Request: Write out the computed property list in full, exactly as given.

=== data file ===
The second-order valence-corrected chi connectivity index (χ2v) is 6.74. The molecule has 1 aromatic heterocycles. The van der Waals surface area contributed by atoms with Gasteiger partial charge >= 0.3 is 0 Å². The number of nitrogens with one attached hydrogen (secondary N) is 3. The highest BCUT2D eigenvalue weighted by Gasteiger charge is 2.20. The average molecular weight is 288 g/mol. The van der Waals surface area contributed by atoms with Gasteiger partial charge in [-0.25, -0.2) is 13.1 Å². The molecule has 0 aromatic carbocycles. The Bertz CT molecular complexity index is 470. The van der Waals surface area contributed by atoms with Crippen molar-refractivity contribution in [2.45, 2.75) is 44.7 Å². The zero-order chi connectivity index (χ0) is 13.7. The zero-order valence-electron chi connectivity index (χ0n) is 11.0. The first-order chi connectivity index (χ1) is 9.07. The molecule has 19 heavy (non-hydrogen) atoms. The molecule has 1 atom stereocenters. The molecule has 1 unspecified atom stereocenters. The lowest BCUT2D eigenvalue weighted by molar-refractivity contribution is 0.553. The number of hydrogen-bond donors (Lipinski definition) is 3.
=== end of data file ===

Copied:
The second-order valence-corrected chi connectivity index (χ2v) is 6.74. The molecule has 1 aromatic heterocycles. The van der Waals surface area contributed by atoms with Gasteiger partial charge >= 0.3 is 0 Å². The number of nitrogens with one attached hydrogen (secondary N) is 3. The highest BCUT2D eigenvalue weighted by Gasteiger charge is 2.20. The average molecular weight is 288 g/mol. The van der Waals surface area contributed by atoms with Gasteiger partial charge in [-0.25, -0.2) is 13.1 Å². The molecule has 0 aromatic carbocycles. The Bertz CT molecular complexity index is 470. The van der Waals surface area contributed by atoms with Crippen molar-refractivity contribution in [2.45, 2.75) is 44.7 Å². The zero-order chi connectivity index (χ0) is 13.7. The zero-order valence-electron chi connectivity index (χ0n) is 11.0. The first-order chi connectivity index (χ1) is 9.07. The molecule has 19 heavy (non-hydrogen) atoms. The molecule has 1 atom stereocenters. The molecule has 1 unspecified atom stereocenters. The lowest BCUT2D eigenvalue weighted by molar-refractivity contribution is 0.553. The number of hydrogen-bond donors (Lipinski definition) is 3.